Euclid's Algorithm

Euclid's algorithm is a famous procedure for finding the gcd, i.e., greatest common divisor (factor) of two integers. The idea is pretty simple. If N = M×s, with N, M, s, positive integers, then any divisor of M is also a divisor of N, making M their greatest common divisor:

If  N = M×s then M = gcd(N, M).

when N = M×s + R (where all four are positive integers), then every common divisor of M and N is also a divisor of R. Actually, any common divisor of any pair of these three numbers is a divisor of the third; so that, with R ≠ 0,

N = M×s + R implies gcd(N, M) = gcd(M, R).

Euclid's algorithm is based on the observation that taking R to be the remainder of the division of N by M makes R < M. Which means that the task of finding the gcd of N and M, with M < N, can be reduced to the same problem but with smaller numbers, M and R. Doing that we'll get another remainder even smaller than R and so on until the remainder becomes 0. This is assured since on every step we are dealing with smaller numbers, but a decreasing sequence of integers is necessarily finite. In the case of the remainders in Euclid's algorithm the last term must be 0 for, otherwise, one would be able to perform at least one more step of the algorithm.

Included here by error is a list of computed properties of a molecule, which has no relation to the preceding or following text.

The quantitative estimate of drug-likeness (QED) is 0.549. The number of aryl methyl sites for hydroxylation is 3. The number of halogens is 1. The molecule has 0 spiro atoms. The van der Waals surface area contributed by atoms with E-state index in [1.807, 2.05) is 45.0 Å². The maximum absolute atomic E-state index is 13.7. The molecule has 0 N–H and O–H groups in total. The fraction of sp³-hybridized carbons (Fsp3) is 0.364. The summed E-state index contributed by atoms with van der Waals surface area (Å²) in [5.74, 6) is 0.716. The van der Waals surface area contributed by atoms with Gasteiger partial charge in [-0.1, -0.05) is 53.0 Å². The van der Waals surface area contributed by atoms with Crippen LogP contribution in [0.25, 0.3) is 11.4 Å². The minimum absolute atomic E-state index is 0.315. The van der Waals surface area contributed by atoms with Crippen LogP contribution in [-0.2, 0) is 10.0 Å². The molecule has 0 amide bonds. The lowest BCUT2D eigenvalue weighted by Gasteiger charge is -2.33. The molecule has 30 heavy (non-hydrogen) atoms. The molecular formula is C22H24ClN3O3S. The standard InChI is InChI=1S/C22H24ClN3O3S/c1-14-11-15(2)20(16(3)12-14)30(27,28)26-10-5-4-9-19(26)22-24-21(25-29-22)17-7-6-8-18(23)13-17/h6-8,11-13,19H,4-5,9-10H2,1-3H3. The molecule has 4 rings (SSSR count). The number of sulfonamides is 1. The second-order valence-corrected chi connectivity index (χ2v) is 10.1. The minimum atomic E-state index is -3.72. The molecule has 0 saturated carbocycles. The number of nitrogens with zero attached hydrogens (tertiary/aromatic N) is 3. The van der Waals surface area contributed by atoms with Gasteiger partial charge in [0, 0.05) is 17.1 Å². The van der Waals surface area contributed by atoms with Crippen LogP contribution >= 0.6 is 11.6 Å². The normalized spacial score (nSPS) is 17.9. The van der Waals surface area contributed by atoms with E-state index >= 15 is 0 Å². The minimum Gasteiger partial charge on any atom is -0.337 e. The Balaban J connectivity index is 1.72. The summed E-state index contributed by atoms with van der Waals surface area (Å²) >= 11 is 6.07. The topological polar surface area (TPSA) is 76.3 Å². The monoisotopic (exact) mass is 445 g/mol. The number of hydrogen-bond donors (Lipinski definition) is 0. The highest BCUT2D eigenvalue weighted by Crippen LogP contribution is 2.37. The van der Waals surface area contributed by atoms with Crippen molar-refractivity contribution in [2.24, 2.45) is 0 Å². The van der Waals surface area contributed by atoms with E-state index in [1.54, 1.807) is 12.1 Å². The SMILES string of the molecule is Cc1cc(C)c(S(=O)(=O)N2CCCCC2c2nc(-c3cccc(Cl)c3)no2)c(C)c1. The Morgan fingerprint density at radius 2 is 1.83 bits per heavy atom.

The applet below illustrates Euclid's algorithm. The two numbers on top are modifiable digit-by-digit. Click a little off the vertical midline of the digit you wish to modify. (For a faster action just drag the mouse up and down.) When the box "Autonomous digits" is checked, trying to increase, say, 9 in 19 will result in 10, otherwise it will be 20. The number of digits is also controlled at the bottom of the applet.

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